Chinese Regime Should Stop Spreading Coronavirus Disinformation, US Senators Say

March 17, 2020 Updated: March 17, 2020

Four Republican senators have called on the Chinese Communist Party (CCP) to stop spreading disinformation about the origins of the coronavirus outbreak and join the international community to combat the global pandemic.

“The false information being spread by CCP officials, as well as medical professionals linked to the CCP and state-controlled media outlets, is irresponsible and dangerous to global public health,” Sens. Jim Risch (R-Idaho), John Barrasso (R-Wyo.), Marco Rubio (R-Fla.), and Cory Gardner (R-Colo.) said a March 16 joint statement.

Last week, Chinese foreign ministry spokesman Zhao Lijian promoted the conspiracy theory that the virus originated in the United States and was brought by the U.S. Army to the central Chinese city of Wuhan, where the first infection cases emerged.

“When did patient zero begin in [sic] US? How many people are infected? What are the names of the hospitals?” Zhao wrote in a series of tweets, adding that the United States “owe [sic] us an explanation.” The post was shared by a number of Chinese embassy accounts, including those in Chad, Pakistan, and Cameroon.

The senators said that reliable information, whether from the U.S. government, health experts, or other channels, is crucial to protect the public from the virus threat.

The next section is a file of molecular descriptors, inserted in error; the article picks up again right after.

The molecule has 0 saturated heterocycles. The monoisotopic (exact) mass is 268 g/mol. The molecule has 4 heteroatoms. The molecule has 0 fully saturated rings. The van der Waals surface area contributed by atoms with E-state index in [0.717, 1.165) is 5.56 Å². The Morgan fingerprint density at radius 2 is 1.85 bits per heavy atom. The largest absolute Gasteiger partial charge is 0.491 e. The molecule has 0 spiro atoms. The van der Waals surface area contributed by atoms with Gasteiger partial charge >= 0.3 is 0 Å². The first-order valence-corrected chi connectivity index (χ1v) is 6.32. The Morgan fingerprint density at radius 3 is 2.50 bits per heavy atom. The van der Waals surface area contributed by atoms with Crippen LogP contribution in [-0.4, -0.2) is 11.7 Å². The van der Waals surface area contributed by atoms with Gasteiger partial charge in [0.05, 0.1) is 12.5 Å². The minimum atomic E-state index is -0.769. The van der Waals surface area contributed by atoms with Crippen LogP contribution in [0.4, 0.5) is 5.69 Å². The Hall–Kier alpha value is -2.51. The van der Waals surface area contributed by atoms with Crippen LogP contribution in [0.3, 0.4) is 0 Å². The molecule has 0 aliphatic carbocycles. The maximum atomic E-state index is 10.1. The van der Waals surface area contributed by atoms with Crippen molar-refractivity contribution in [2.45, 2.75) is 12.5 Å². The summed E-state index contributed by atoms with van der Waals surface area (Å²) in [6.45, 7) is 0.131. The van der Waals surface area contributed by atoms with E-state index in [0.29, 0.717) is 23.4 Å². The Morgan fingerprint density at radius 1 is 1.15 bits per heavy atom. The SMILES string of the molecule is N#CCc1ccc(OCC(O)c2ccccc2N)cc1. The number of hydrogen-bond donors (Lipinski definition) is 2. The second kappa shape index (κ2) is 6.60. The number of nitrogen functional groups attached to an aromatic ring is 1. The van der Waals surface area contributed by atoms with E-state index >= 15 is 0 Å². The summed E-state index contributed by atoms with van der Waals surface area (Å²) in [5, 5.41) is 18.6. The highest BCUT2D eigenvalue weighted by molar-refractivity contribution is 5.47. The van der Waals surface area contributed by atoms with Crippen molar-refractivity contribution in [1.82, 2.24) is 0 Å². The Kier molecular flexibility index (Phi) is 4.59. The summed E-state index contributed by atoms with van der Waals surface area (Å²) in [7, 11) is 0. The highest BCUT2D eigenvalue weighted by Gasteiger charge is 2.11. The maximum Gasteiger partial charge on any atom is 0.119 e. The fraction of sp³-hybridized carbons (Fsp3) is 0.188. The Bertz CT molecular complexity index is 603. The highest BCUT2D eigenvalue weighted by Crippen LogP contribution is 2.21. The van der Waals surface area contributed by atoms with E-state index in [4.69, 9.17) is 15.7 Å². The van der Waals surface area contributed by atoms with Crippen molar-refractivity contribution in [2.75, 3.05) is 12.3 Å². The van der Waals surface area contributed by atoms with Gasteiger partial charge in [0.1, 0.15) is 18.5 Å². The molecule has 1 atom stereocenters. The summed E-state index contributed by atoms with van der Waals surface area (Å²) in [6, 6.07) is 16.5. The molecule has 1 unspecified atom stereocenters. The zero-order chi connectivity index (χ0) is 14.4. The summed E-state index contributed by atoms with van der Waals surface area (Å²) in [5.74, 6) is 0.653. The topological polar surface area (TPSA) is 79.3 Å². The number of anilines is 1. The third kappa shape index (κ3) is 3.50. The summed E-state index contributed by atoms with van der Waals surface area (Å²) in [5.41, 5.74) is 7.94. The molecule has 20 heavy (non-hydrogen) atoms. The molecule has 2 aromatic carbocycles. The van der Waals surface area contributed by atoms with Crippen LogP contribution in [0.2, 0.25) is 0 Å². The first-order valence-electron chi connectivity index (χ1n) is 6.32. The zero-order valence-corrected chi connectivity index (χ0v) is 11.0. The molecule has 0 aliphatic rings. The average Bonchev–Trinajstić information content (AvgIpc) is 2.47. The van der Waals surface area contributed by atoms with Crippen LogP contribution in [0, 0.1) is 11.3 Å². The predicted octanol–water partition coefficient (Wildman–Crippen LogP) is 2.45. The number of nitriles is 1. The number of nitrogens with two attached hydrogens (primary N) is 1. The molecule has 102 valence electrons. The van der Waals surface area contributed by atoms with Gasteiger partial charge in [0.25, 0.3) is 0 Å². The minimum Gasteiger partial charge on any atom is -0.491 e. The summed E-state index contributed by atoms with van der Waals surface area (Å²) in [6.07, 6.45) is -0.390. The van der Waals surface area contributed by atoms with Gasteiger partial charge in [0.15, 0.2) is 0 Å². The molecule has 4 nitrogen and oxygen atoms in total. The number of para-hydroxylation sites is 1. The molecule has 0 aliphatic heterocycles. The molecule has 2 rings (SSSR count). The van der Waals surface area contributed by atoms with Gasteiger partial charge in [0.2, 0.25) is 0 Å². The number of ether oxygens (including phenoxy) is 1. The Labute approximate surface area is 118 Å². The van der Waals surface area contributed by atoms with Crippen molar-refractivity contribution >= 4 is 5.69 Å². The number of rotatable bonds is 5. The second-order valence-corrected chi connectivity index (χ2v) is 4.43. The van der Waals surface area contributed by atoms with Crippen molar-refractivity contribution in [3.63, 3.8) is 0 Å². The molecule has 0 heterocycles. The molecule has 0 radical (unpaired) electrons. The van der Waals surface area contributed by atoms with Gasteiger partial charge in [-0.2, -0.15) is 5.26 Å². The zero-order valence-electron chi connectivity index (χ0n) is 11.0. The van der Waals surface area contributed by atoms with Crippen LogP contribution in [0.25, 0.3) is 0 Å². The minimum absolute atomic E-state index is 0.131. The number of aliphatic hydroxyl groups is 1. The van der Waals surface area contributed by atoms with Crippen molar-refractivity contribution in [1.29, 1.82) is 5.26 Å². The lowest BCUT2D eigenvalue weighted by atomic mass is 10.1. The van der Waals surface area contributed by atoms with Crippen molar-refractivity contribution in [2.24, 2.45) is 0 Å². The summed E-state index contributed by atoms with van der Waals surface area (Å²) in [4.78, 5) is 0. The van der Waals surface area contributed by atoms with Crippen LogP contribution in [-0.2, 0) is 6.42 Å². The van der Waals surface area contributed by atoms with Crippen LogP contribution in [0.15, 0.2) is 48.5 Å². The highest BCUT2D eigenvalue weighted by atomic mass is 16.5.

“Citizens—not just in the United States, but around the world—deserve clear and accurate information as we face this pandemic together,” they said.

In another one of Zhao’s tweets, also promoted by other Chinese ambassadors, he asked his followers to “read and retweet” an article, titled “China’s Coronavirus: A Shocking Update. Did The Virus Originate in the US?” found on the Global Research website.

While Zhao said the article is “very important to each and every one of us,” fact-checkers have flagged Global Research as a conspiracy theory website.

Secretary of State Mike Pompeo held a call with top Chinese diplomat Yang Jiechi over the “outlandish rumors” from the Chinese regime. On March 13, the State Department also summoned the Chinese ambassador to the United States over Zhao’s tweet.

Chinese authorities initially pointed to a live animal and seafood market in Wuhan as a likely origin of the outbreak. Over the past few weeks, however, Chinese officials and state media have been trying to cast the impression that the virus didn’t originate from China.

Such shifting of the Chinese narrative is a sign that “Beijing is trying to avoid responsibility for the outbreak,” a state department spokesperson previously said.

Zhang Wenhong, a prominent infectious disease expert from Shanghai, also disagreed with the idea that the virus was imported from outside of China.

If that’s the case, “patients would have emerged in several Chinese cities around the same time,” rather than first appearing in Wuhan, Zhang told state-run China Daily in a February interview. Those comments were later removed from the interview.

The U.S. senators also noted that the Chinese regime silenced doctors and journalists during the onset of the outbreak to cover up the gravity of the situation, and that it “took multiple weeks before the World Health Organization was allowed to enter China.”

“These missteps contributed to the serious situation that the entire globe faces today,” they said.

“The CCP’s disinformation shows that the party will always prioritize its own reputation over the good of the international community. That is not global leadership.”

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